On private grief and political imagination

My mom was dying of brain cancer during the War in Iraq. My private grief and catastrophic tenderness in those brutal months made my political imagination and compassion more acute than ever before. “There is only ever one death // So many names for the unnameable,” as I wrote at that time. Paris, Beirut, Iraq, […]

“The Second Line” at the Edmonton International Fringe Theatre Festival

This was a fabulous little fringe show. The kind of thing fringe exists to make space for. Edmonton fringe folks, check it out and support these two talented women (Dana Wylie and Kirsten Elliott) who are gently challenging blues histories and futures. And you might want to stick around for a drink by the fire […]

Some thoughts on hope

Last week I headed to Banff to attend a “Hope Decoded Summit” at The Banff Centre. The summit coincided with my children being gone for spring break, and also with the 27th anniversary of my dad’s death (an event which initiated my own exile from that innocence in which hope — one’s own relationship to […]

Hope

I’m heading to The Banff Centre to attend a Hope Summit next weekend, and am really looking forward to being in the room with more than 150 delegates–from government, community organizations, arts, media, non-profits–all of whom want to talk about hope. The organizers have asked participants to say something about why they think tackling hopelessness […]

“Papa is gone, not Wolinski”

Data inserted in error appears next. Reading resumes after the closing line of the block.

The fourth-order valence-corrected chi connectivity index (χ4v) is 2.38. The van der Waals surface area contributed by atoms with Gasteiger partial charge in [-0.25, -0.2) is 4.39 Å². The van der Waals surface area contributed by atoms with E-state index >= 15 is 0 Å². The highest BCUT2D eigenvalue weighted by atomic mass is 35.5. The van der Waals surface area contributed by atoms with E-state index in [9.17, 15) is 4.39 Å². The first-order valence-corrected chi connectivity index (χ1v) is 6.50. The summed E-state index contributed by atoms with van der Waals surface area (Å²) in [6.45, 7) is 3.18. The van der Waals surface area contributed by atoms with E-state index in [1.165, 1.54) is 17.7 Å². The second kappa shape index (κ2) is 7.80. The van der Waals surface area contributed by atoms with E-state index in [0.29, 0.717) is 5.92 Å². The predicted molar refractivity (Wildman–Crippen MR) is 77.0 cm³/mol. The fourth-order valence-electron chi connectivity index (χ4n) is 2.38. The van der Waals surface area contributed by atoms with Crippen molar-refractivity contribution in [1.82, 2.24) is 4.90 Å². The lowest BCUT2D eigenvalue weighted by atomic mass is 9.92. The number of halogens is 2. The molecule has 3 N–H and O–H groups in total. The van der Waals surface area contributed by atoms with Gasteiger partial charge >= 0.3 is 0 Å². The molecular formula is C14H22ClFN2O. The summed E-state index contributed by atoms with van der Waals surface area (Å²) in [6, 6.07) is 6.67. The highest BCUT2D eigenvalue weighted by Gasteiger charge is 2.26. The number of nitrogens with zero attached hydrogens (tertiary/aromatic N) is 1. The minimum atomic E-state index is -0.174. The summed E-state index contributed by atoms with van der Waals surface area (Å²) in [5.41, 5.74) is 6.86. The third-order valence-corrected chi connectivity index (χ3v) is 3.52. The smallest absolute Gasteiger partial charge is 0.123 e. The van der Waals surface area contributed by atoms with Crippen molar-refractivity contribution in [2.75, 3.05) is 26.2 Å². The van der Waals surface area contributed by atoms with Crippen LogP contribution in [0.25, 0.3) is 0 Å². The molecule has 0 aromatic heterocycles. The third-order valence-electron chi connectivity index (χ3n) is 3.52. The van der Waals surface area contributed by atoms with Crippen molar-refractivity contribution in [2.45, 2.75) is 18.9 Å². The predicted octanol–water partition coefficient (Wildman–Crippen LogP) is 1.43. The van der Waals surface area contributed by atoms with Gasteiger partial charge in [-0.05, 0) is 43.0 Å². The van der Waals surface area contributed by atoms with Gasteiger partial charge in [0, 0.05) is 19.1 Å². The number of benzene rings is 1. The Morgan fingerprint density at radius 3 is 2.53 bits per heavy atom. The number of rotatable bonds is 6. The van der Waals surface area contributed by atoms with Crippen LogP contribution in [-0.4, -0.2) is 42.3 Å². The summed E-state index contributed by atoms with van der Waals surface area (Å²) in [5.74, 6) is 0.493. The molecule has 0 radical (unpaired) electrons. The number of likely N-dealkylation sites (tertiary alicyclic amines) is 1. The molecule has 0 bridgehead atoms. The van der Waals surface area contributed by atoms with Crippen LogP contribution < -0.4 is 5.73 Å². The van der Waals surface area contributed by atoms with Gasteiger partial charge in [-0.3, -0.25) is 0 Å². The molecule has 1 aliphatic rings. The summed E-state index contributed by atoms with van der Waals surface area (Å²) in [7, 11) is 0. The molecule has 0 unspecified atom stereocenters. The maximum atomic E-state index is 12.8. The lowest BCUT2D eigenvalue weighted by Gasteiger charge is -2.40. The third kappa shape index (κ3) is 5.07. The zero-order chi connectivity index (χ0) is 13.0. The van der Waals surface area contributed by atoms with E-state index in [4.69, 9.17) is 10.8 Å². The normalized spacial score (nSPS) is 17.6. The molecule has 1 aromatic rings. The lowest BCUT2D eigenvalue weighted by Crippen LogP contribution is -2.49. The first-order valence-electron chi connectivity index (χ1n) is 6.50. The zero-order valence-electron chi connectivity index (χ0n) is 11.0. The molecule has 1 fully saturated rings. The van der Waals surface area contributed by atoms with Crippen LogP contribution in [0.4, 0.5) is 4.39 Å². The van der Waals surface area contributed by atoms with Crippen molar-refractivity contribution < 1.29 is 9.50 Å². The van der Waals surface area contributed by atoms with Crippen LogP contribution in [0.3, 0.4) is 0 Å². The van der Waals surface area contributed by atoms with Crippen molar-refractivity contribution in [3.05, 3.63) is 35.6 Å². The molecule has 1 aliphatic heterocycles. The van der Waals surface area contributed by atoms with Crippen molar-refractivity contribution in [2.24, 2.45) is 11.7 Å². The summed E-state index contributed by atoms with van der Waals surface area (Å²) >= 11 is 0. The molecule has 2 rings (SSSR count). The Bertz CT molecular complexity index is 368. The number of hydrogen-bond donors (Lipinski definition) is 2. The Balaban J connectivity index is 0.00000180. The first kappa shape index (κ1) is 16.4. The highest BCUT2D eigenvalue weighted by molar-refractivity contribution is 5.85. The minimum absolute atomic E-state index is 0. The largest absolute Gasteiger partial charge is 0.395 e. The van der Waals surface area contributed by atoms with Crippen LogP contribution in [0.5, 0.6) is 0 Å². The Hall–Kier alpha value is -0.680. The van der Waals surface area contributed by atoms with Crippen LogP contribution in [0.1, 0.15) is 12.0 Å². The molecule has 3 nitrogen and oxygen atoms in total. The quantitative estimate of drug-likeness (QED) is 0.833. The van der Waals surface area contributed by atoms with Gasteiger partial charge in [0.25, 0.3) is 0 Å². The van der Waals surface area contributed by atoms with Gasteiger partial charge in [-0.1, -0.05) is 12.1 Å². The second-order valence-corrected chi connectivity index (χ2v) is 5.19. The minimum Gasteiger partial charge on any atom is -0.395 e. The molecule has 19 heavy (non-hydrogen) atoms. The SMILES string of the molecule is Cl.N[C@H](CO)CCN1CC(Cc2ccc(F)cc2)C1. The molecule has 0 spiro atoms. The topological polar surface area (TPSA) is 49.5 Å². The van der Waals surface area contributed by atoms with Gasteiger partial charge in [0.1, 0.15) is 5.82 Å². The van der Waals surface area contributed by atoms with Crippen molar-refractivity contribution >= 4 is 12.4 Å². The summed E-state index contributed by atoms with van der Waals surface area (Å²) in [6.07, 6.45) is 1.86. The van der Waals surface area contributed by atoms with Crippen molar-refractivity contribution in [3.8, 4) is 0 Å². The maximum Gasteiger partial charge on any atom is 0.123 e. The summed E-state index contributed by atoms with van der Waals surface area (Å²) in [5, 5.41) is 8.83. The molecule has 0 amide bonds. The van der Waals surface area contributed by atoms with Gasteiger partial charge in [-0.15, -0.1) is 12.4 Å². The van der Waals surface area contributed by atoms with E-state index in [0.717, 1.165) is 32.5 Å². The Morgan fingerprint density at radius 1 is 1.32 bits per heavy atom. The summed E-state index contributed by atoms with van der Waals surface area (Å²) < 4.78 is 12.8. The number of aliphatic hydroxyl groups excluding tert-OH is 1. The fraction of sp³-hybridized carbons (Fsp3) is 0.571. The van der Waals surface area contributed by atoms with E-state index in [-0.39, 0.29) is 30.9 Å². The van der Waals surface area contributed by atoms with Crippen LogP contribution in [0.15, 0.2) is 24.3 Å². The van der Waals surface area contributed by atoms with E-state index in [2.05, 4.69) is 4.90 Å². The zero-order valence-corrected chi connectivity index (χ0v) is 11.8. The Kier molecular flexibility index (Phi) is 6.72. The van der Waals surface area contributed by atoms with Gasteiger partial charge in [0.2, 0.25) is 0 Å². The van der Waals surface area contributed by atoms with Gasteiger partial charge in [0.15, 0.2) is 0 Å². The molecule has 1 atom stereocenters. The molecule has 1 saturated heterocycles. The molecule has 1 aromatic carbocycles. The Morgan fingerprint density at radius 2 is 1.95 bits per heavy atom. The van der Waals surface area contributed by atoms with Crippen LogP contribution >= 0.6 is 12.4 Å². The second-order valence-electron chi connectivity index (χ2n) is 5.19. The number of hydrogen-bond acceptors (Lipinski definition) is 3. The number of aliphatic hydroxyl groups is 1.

“After his death, his daughter said, ‘Papa is gone, not Wolinski’” (from “The Pen vs. The Gun,” by Philip Gourevitch, The New Yorker, Jan 8). Gourevitch’s piece could do with less hagiography, and I don’t think he sat with the gun/pen question long enough to resolve it with true insight. But: this daughter’s voice. We […]

“I haven’t got the words”…

Free Expression Matters. Here’s this, with which I begin every writing class I teach, and applicable to any art: “When we say ‘I haven’t got the words,’ the lack is not in the language nor in our emotional state, it is in the breakdown between the two. The poet heals that breakdown and not only […]

What I want and what I fear

Happy 80th, Joan Didion. Thank you for making things worth celebrating, even decades after you made them. “I write entirely to find out what I’m thinking, what I’m looking at, what I see and what it means. What I want and what I fear” (from “Why I Write,” 1976). I wish more of us would […]

YEGwords

Excited like a kid to be one of the writers for round two of Jason Lee Norman‘s very cool coffee sleeve project for ‪#‎yegwords‬. This guy knows how to put the life back in the literary. If you’re crazy enough to be out today, stop by Elm Cafe or Transcend Mercer and pick up a […]

Burnaby mountain

Talking to my kids this morning about Burnaby mountain, civil disobedience, justice, and peace. I kind of love it that until this morning my three-year-old had a concept for “anemone” but not “an enemy.” A good way to stop demoralization in its tracks is to have an earnest conversation about a serious issue with two […]

Who Knows

This will be my last post for a while. I began this blog, when my children were not-quite-7 months old and 3 1/2 years old, out of a desire to catch some of what I wanted to think and write about in those days that would otherwise pass through me and leave […]